AbstractIn the East Pacific (EP) intertropical convergence zone (ITCZ), Tropical Rainfall Measuring Mission (TRMM) precipitation radar (PR) latent heating retrievals suggest a top-heavy structure; however, light precipitation and its associated low-level heating are underestimated by the PR. This study uses stratiform and deep convective precipitation from the TRMM PR and shallow precipitation from the more sensitive CloudSat radar to assess the seasonal latent heating structure in the EP ITCZ (130°W-90°W) for 1998-2014. This study also uses reanalyses (MERRA2, ERA-Interim and NCEP/NCAR) to analyze the meridional circulation linked to variations in ITCZ heating. The TRMM/CloudSat heating profiles suggest a distinct seasonality. During DJF, latent heating peaks at 800 hPa because of the predominance of shallow convection, and rises to 700 hPa during MAM as the contribution from deep convective rain increases. During JJA and SON, stratiform precipitation increases and the latent heating has a double peak at 700 and 400 hPa. Additionally, the EP ITCZ heating has a meridional slope throughout most of the year as a result of the prevalence of shallow (deep) convection in the southern (northern) part of the ITCZ. While the reanalyses agree that the most bottom-heavy heating occurs in DJF and the most top-heavy heating occurs in JJA, they underestimate heating aloft compared to the satellite retrievals throughout the year and show varying ability in representing the shallow meridional circulation and deeper Hadley cell overturning amongst themselves.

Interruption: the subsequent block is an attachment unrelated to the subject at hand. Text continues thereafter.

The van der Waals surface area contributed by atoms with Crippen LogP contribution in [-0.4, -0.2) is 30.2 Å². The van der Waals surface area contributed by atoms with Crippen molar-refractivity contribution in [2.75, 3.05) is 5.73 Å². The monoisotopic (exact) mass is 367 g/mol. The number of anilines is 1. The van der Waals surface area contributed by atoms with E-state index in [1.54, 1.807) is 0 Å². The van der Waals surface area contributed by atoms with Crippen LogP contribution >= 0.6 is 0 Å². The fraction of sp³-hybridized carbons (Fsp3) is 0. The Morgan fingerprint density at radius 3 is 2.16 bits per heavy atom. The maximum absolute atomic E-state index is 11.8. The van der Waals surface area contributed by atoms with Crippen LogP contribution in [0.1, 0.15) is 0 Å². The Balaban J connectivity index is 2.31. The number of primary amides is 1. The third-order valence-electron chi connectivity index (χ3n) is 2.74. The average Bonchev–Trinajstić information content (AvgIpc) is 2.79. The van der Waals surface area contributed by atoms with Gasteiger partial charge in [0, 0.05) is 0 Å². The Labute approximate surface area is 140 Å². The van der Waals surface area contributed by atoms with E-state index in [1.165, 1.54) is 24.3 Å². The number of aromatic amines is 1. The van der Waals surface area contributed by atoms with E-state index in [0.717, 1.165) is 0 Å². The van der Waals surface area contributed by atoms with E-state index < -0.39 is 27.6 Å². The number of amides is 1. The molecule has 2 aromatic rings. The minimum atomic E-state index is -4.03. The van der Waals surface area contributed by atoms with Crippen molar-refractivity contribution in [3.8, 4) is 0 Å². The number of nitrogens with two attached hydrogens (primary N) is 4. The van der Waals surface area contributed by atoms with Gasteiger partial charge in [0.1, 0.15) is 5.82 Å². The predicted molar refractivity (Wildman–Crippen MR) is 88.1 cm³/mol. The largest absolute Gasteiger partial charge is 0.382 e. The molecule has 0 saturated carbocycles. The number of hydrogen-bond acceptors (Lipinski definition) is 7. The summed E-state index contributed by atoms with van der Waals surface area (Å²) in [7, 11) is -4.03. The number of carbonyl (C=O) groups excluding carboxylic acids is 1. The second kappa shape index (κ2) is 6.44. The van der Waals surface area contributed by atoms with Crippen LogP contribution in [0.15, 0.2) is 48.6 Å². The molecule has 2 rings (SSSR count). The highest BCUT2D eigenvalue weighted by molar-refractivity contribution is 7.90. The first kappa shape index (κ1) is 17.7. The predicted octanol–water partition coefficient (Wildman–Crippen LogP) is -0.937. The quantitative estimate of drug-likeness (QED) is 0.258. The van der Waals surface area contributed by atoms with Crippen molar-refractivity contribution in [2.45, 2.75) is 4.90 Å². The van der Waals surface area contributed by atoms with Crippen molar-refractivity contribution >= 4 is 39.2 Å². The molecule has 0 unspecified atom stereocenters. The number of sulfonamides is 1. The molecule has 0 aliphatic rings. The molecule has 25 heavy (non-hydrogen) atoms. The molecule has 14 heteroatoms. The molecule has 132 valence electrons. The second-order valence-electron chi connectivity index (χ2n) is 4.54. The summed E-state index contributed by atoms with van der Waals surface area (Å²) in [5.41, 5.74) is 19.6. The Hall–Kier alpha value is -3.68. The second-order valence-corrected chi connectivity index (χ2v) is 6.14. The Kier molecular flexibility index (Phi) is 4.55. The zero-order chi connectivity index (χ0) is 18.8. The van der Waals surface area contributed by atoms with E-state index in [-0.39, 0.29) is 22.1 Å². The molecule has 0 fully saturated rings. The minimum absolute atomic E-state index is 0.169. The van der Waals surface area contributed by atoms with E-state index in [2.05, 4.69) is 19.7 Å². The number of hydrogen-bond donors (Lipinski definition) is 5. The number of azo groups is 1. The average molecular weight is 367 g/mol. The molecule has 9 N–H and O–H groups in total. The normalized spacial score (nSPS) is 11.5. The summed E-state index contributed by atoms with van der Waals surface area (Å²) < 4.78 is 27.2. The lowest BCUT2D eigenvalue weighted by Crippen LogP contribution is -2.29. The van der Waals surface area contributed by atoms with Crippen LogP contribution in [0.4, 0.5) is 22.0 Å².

Journal of Climate – American Meteorological Society
Published: Jan 15, 2018
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